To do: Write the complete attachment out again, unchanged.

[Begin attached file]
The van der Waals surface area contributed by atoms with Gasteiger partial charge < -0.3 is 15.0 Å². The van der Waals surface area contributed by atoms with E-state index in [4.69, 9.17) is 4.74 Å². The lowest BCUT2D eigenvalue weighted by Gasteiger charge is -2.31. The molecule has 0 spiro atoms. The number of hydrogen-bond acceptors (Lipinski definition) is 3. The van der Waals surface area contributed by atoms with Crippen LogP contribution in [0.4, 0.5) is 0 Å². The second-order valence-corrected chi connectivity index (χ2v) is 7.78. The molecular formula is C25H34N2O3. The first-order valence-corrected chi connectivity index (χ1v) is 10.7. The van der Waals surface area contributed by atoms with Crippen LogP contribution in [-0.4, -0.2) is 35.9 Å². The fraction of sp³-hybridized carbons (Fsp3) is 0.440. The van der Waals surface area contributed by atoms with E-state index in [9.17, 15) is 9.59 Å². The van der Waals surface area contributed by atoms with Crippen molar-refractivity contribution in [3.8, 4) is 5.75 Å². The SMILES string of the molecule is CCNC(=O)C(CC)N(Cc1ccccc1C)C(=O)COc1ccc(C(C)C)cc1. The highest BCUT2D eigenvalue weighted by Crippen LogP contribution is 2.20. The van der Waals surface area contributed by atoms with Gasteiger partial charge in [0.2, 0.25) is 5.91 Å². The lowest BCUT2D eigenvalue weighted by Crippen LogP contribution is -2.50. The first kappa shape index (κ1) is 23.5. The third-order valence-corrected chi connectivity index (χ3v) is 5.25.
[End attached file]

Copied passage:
The van der Waals surface area contributed by atoms with Gasteiger partial charge < -0.3 is 15.0 Å². The van der Waals surface area contributed by atoms with E-state index in [4.69, 9.17) is 4.74 Å². The lowest BCUT2D eigenvalue weighted by Gasteiger charge is -2.31. The molecule has 0 spiro atoms. The number of hydrogen-bond acceptors (Lipinski definition) is 3. The van der Waals surface area contributed by atoms with Crippen LogP contribution in [0.4, 0.5) is 0 Å². The second-order valence-corrected chi connectivity index (χ2v) is 7.78. The molecular formula is C25H34N2O3. The first-order valence-corrected chi connectivity index (χ1v) is 10.7. The van der Waals surface area contributed by atoms with Crippen LogP contribution in [-0.4, -0.2) is 35.9 Å². The fraction of sp³-hybridized carbons (Fsp3) is 0.440. The van der Waals surface area contributed by atoms with E-state index in [9.17, 15) is 9.59 Å². The van der Waals surface area contributed by atoms with Crippen molar-refractivity contribution in [3.8, 4) is 5.75 Å². The SMILES string of the molecule is CCNC(=O)C(CC)N(Cc1ccccc1C)C(=O)COc1ccc(C(C)C)cc1. The highest BCUT2D eigenvalue weighted by Crippen LogP contribution is 2.20. The van der Waals surface area contributed by atoms with Gasteiger partial charge in [0.2, 0.25) is 5.91 Å². The lowest BCUT2D eigenvalue weighted by Crippen LogP contribution is -2.50. The first kappa shape index (κ1) is 23.5. The third-order valence-corrected chi connectivity index (χ3v) is 5.25.